Category Archives: Japanese

Chilli Lovers’ Preserving Reminder

Yuzu Koshou 柚子こしょう

Yuzu Koshou 柚子こしょう

In many countries imported fresh chilli is available all year round, but the most delicious aromatic local ripe chilli – the best for preserves – is sold only for a limited time. In my part of Europe the beginning of August is the best moment to start thinking about preserving this fresh aromatic chilli, find the most interesting farmer market stalls, check the stock of empty jars, lids and, most of all, make a list of the fiery treats that will fill one’s pantry or fridge this year.

I have chosen here my favourite fresh chilli pickles and condiments, successfully tested every year (some short-term preserves are made even dozens of times a year). All of them are easy to prepare and guaranteed as addictive. Some can become long-term preserves, some keep for a limited time in the fridge. I hope my fellow chilli lovers will find at least one of them worth trying and those who cannot stand the heat might substitute chilli with sweet peppers. Write to me if you have any questions or problems.

Raimu Koshou (Chilli and Lime Zest Paste)

Raimu Koshou (Chilli and Lime Zest Paste)

Yuzu Koshou 柚子こしょう

Yuzu Koshou 柚子こしょう

Vinegar-Pickled Chillies

Vinegar-Pickled Chillies

Peperoncini sott'olio (Fresh Chillies with garlic and Oil)

Peperoncini sott’olio (Fresh Chillies with garlic and Oil)

Salt Brine Pickled CHilli

Salt Brine Pickled CHilli

Chilli Jelly

Chilli Jelly

Hunan Salt-Pickled Chillies/Erös Pista

Hunan Salt-Pickled Chillies/Erös Pista

Habanero and Oil Paste

Habanero and Oil Paste

Pineapple and Chilli Jelly

Pineapple and Chilli Jelly

Mango and Chilli Sauce

Mango and Chilli Sauce

Easy Lazy Eggless Baked Chicken Katsu (Breaded Chicken Breast)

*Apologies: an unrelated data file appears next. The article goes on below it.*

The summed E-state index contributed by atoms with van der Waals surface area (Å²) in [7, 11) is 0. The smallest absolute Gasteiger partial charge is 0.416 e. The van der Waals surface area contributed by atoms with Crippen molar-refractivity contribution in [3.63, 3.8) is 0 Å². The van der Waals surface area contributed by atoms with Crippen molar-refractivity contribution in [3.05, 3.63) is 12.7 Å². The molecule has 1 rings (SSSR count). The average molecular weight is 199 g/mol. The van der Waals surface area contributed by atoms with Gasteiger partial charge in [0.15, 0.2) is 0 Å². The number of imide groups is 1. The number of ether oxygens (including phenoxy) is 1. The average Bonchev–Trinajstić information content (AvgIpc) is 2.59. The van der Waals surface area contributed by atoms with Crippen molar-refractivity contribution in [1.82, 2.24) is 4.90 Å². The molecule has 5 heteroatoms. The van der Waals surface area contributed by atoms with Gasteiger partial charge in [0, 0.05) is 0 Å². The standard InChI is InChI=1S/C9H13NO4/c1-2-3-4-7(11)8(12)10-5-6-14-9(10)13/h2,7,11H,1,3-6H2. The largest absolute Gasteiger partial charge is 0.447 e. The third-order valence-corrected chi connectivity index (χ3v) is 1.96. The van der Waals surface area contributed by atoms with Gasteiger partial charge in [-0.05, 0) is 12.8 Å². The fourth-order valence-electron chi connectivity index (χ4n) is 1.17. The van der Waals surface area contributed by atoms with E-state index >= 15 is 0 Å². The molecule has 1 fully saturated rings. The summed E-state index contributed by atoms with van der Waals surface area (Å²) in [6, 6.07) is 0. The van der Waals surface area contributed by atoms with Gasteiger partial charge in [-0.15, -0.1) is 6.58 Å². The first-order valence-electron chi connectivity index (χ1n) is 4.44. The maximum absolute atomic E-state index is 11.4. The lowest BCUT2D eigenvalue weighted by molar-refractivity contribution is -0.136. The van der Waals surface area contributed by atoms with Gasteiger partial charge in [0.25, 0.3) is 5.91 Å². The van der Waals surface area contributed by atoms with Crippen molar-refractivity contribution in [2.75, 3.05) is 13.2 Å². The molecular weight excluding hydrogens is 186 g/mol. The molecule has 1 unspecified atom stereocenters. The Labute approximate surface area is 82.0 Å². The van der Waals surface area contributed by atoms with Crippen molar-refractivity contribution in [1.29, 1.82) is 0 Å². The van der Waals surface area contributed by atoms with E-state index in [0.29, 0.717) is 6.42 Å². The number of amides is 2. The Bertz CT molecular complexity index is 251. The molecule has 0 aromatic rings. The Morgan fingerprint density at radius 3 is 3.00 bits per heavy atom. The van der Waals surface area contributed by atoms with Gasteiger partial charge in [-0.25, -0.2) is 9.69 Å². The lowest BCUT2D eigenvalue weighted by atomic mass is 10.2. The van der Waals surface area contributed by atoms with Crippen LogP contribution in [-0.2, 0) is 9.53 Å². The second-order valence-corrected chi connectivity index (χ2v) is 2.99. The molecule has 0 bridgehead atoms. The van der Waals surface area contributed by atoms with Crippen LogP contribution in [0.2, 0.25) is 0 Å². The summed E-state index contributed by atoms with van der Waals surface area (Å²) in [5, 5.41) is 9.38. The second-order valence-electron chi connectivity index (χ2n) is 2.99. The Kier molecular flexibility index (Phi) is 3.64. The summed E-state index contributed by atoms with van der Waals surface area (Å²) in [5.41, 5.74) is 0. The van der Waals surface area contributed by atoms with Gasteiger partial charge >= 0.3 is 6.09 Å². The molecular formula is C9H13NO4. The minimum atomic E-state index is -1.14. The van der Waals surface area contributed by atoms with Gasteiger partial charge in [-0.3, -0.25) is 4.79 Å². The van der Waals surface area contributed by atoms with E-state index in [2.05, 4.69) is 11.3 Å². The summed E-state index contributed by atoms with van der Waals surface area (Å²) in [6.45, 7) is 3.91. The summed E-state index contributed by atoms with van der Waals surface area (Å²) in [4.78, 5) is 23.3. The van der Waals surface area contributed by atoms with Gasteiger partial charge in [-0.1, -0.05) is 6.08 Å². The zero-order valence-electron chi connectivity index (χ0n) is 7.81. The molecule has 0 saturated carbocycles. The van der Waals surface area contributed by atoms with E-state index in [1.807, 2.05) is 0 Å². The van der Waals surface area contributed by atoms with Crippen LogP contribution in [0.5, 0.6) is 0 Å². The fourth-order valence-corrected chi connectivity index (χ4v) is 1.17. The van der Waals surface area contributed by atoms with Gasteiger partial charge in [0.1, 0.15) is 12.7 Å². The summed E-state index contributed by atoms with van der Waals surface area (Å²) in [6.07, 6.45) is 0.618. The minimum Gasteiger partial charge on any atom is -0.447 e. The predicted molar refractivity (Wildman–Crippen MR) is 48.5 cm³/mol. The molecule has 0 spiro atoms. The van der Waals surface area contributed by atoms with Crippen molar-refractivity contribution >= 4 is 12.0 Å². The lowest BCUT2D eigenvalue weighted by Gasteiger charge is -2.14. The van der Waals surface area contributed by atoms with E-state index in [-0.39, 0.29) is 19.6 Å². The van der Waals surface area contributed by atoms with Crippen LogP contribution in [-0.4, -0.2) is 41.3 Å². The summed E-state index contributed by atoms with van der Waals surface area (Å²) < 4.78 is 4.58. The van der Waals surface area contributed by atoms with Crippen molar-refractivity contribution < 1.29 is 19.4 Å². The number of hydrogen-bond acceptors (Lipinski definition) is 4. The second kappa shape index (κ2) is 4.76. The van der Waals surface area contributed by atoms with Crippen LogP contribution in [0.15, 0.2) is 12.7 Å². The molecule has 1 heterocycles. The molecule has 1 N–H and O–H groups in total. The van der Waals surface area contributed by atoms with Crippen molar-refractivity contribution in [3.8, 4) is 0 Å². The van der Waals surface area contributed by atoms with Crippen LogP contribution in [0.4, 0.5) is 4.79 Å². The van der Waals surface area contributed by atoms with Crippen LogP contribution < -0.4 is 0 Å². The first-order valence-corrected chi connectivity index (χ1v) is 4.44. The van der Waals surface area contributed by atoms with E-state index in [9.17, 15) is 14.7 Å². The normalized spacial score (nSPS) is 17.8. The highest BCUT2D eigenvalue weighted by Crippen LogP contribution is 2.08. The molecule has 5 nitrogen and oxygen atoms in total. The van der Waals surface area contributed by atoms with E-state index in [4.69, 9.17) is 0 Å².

baked_chkatsupTonkatsu 豚カツ (breaded pork) and especially chicken katsu チキンカツ are among those Japanese dishes I could eat practically every other day. Until recently, I thought they had a huge disadvantage : being deep-fried. (I don’t find deep-frying difficult, complicated or dangerous and actually like it, but avoid it due to the fat and calorie content.) This was until I discovered Nami’s (Just One Cookbook) revolutionary solution : baked chicken katsu. Thanks to her, suddenly, tonkatsu and chicken katsu have switched from a rare special treat to a guilt-free staple!

If you have ever deep-fried chicken katsu or tokatsu, the ingredients of this lighter baked version are the same: flour, beaten egg and panko (Japanese breadcrumbs), all used to coat the meat. The only difference is that panko is stir-fried until golden before the meat is coated, which takes only a while, so the process is quite easy. However, since I’m a lazy cook, always in search of shortcuts, after a dozen of baking sessions I started to wonder what would happen if I skipped the flour and egg coating stage… One day I simply brushed chicken breasts in oil (to make them stickier), coated in stir-fried breadcrumbs and baked as advised in Nami’s recipe. Even though oil-brushed meat is less sticky than an egg coating, the amount of panko is enough to make it still deliciously crisp. This baked chicken katsu might look less attractive than its deep fried version, but it’s so much quicker, lighter and easier, I just couldn’t wait to share it with you.

Personally I find both the three stage-coated and this lazy, one stage-coated chicken katsu equally delicious, but it might not be to everyone’s taste, so check the beautifully photographed Nami’s Baked Chicken Katsu together with a very helpful video.

TIPS: You can use any fat or oil of your choice. After many tests I have become crazy for coconut oil in both panko frying and meat brushing stages. The final flavours have only a hint of coconut aroma and I love it.

You can fry some panko crumbs in advance, cool them down and keep in a closed jar for several days. Strangely they still keep crisp and you can skip their stir-frying process.

Chicken katsu and tonkatsu are served in Japan with a special tonkatsu sauce (easily available at Japanese groceries but I prefer much more less sweet homemade version) and ground white sesame seeds. I also like it with ponzu (yuzu citrus and soy sauce mixture) and… mayonnaise+ taberu rayu (garlicky chilli sauce with sediments, see how to make it here).

Quick Chilli and Garlic Oil with Sediments

Quick Chilli and Garlic Oil with Sediments

Preparation: about 30 minutes

Ingredients (serves two):

2 small chicken breasts or 1 very big (if you use very big chicken breasts, halve them lengthwise)

8 heaped tablespoons of panko (Japanese breadcrumbs)

1 tablespoon coconut oil+ 1 more for meat brushing

salt, pepper

Preheat the oven to 190°C.

Heat 1 tablespoon of coconut oil in a pan (at low heat). Slowly stir-fry the panko crumbs (don’t stop stirring because at a certain point they quickly burn) until they become golden.

Once they cool down, place them on a plate.